FASTMET and FASTMELT Processes of Ironmaking Nov15

FASTMET and FASTMELT Processes of Ironmaking...

FASTMET and FASTMELT Processes of Ironmaking Kobe Steel in collaboration with Midrex Technologies, Inc., a subsidiary of Kobe Steel in the USA, has developed the FASTMET process which is a coal based direct reduction process of iron making. The FASTMET process converts iron ore pellet feed, iron ore fines and/or metallurgical waste from the steel plant into direct reduced iron (DRI) using pulverized non coking coal as a reductant. The process uses a rotary hearth furnace (RHF) for the reduction reaction (Fig 1). The end product DRI can be hot briquetted (HBI), discharged as hot DRI into transfer containers, or cooled if cold DRI is needed. FASTMELT process is the FASTMET process with addition of an Electric Iron Melting Furnace (EIF) to produce liquid iron or hot metal. Hot DRI is directly discharged from the RHF into EIF and is melted to produce hot metal. Fig 2  A simplified cross section and plan view of a RHF The first commercial FASTMET plant was commissioned in April 2000 at Nippon Steel’s Hirohata works. A total of 5 plants have since been commissioned. The details of these plants are given in Table 1. Tab 1 FASTMET commercial plants Unit NSC Hirohata no. 1 NSC Hirohata no. 1 NSC Hirohata no. 1 JFE Fukuyama KSL Kakogawa RHF feed rate ton/Yr 190,000 190,000 190,000 190,000 16,000 Raw materials BOF dust BOF dust BOF dust BF dust, BOF dust BF dust, BOF dust, EAF dust Product application BOF feed, DRI BOF feed, DRI BOF feed, HBI BOF feed, DRI  BF & BOF feed, DRI It can be seen that this process is being presently used for utilization of the metallurgical waste of the steel plant. Besides metallurgical waste the process can also use iron ore fines having size which...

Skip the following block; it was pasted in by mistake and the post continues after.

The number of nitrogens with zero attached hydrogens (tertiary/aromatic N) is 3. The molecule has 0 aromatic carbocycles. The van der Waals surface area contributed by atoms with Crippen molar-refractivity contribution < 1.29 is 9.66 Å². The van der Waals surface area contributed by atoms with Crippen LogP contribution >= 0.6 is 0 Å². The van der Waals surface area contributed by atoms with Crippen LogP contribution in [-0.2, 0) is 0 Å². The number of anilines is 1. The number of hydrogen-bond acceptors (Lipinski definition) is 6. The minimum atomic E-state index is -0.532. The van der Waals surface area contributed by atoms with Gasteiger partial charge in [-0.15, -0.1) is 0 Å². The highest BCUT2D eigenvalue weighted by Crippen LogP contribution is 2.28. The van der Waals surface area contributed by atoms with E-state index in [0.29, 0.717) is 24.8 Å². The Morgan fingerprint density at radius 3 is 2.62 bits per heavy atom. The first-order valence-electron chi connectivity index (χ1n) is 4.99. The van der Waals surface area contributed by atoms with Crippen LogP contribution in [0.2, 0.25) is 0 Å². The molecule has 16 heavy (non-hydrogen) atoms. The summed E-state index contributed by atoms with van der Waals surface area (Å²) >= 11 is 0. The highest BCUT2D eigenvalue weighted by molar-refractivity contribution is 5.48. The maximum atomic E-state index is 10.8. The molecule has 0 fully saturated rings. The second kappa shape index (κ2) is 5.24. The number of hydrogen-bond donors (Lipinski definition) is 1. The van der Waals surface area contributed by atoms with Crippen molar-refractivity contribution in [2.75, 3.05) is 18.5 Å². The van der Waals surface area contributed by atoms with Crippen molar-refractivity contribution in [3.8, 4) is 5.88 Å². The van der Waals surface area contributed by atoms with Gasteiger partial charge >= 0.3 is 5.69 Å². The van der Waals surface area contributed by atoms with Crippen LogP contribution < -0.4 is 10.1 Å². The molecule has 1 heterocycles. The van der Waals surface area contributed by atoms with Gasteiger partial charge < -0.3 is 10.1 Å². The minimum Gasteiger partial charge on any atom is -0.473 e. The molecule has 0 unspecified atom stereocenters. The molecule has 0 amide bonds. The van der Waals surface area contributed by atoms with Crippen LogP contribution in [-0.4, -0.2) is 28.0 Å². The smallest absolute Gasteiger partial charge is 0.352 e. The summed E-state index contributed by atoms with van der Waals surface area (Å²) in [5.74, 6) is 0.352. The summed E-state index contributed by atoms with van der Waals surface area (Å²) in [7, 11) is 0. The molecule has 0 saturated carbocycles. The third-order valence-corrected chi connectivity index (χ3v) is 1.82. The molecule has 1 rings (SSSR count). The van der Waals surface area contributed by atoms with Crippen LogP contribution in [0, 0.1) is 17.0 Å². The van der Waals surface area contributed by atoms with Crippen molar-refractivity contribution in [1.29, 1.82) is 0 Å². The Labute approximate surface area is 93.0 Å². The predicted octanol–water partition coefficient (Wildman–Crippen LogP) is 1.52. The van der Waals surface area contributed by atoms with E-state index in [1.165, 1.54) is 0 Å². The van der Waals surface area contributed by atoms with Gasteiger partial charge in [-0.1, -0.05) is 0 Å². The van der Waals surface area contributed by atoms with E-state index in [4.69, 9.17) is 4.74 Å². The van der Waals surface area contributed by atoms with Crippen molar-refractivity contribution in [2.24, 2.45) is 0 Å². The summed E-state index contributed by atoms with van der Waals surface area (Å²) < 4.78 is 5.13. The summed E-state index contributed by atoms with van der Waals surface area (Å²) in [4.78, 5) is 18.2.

HIsarna process for iron making Jun28

HIsarna process for iron making...

HIsarna process for ironmaking HIsarna process is a smelting reduction process for producing liquid iron directly from iron ore fines (IOF) and coal. It represents a new, potentially more efficient way of making iron and is being developed for substantial reduction of carbon emissions from the ironmaking process. It is an initiative of ULCOS (ultra low CO2 steelmaking) consortium of European steelmakers and is a combination of HIsmelt technology of Rio Tinto and Isarna technology developed at Tata Ijmuiden. It eliminates prior processing of raw materials as needed by the blast furnace process. The process consists of pre-reduction of IOF in cyclone converter furnace (CCF) of Isarna technology and bath smelting of iron in smelting reduction vessel (SRV) of HIsmelt process. The process name derives by combining the names of the two technologies (‘HI’ from HIsmelt and ‘sarna’ from Isarna, a celtic word for iron). First attempt of applying cyclone technology for the reduction of iron ore was attempted at Koninklijke, Hoogovens in 1960s but was abandoned. Another serious attempt was made in 1986 but because of economic crisis, the project was put on hold until early 1990s. The project was revived when coke supply became scarce during mid 1990s. CCF technology was then developed at a pilot scale with capacities of 15-20 tons per hour (tph) of ore feed. The attempt was again halted in 1999 because of successful implementation of pulverized coal injections in the blast furnaces. HIsmelt was originally started by CRA (now Rio Tinto) in 1980s in a 2 tph pilot plant at Maxhutte, Germany followed by 8 tph pilot plant in Kwinana, Western Australia in the 1990s. Later in the first decade of present century, a commercial plant of 80 tph (60,000 tons per annum) was commissioned and operated at...